The Tragedy of Antigone
In the story of Antigone, Oedipus has already died, his two sons. Polyneices and Eteocles, left to contend for the throne of Thebes. In their contention for the throne, the two brothers slay one another, leaving Creon once again to be the acting regent of Thebes. With this power, Creon declares that Polyneices must be left to rot on the battlefield, the highest disgrace to any Greek. Antigone, daughter of Oedipus, is left torn between state of family, and in the end, chooses family over state. Disregarding Creon's edict with grave danger to herself, Antigone ventures to bury the body of Polyneices, and thus begins her adventure. Antigone is truly a tragic hero, marked by her station as son of Oedipus, and her proud and perhaps arrogant characteristics which will lead to her eventual, inevitable, tragic ending. At the start of her tale, Antigone is the daughter of royalty, but more then that, a daughter of a horrible tragedy: through an unwitting horror story, her father, Oedipus, was also her brother, as Oedipus was married to his mother before she killed herself upon discovering the truth. Before his death, Oedipus had blinded himself, adding to the tragedy. However, Antigone's own tragedy was still unfolding. Through her proud and unrelenting character, Antigone is determined to give her brother a rightful burial, despite Creon's edict.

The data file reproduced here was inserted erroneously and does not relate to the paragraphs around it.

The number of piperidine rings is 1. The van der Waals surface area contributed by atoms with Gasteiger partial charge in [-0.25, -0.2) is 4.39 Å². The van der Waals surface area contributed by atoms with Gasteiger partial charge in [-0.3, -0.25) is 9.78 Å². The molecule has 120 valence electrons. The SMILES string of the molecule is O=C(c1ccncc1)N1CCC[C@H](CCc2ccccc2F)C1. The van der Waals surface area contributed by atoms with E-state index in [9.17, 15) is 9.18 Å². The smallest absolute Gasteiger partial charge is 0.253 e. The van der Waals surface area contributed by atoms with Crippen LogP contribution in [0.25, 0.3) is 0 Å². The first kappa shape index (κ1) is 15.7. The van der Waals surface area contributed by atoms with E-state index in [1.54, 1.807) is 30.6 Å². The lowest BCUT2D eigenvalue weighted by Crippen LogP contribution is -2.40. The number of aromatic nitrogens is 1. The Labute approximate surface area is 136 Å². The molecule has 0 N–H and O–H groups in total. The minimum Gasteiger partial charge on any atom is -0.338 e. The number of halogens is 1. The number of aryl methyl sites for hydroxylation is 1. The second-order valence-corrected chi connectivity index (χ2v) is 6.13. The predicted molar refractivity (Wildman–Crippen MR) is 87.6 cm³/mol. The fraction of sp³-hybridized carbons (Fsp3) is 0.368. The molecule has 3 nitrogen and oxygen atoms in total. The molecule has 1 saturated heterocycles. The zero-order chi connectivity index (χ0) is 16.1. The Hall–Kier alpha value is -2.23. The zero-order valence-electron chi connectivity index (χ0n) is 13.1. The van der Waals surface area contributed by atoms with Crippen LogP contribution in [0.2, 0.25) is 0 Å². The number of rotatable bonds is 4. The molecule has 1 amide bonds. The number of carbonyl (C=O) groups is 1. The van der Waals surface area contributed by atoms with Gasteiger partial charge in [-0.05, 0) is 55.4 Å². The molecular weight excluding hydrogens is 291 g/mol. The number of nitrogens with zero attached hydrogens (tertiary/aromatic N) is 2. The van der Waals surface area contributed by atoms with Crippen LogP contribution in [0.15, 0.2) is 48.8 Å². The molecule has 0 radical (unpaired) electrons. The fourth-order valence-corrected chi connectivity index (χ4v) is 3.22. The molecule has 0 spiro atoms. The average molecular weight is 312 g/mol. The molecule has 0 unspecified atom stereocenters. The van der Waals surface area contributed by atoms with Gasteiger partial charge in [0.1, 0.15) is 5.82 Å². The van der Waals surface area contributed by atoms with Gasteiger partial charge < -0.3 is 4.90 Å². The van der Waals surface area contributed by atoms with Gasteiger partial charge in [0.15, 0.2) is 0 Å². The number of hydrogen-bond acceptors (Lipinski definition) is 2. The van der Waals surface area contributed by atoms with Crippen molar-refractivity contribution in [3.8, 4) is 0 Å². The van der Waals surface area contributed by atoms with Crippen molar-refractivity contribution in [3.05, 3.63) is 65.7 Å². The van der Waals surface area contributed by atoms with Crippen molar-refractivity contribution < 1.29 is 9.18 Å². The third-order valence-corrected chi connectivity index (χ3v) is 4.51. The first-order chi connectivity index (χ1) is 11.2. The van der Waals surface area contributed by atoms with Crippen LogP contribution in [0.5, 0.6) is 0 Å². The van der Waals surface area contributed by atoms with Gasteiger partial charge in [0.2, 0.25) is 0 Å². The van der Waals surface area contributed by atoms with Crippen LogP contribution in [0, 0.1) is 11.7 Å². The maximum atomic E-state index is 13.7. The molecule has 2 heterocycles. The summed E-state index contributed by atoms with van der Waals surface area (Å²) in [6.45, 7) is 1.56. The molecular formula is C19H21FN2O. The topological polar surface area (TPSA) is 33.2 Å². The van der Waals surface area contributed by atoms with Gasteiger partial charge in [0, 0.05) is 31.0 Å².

At first Antigone seeks the help of her sister, Ismene, but when she realizes the fear and submissive attitude Ismene possesses, Antigone disregards it as even an option, another example of perhaps Antigone's tragic flaw, her own arrogance. As the tale continues, Antigone does indeed bury her brother, but is caught by Creon. In doing so however, she wins the ...
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...lm manner are not maintained, and we will indeed be wiser from knowing her story.
The story of Antigone was a classic Greek tragedy: a continuation of the immense tragedy that had already befallen the house of Oedipus. Moreover, Antigone herself was a definite tragic hero, fitting every requirement and marked by every characteristic of a tragic hero. Despite her failings and downfall, justice of the human spirit shines through in the end, marking the story as a true tragedy: Creon is defeated by his own actions, and Antigone's own tragic death marks the beginning of that defeat. Quoting directly from the notes on classical tragedy, "Tragedy has a satisfying, redemptive ending because the events in tragedy are arranged so well that we would not have the play end any other way; we accept the conclusion." Antigone does indeed satisfy that requirement as a tragic play.
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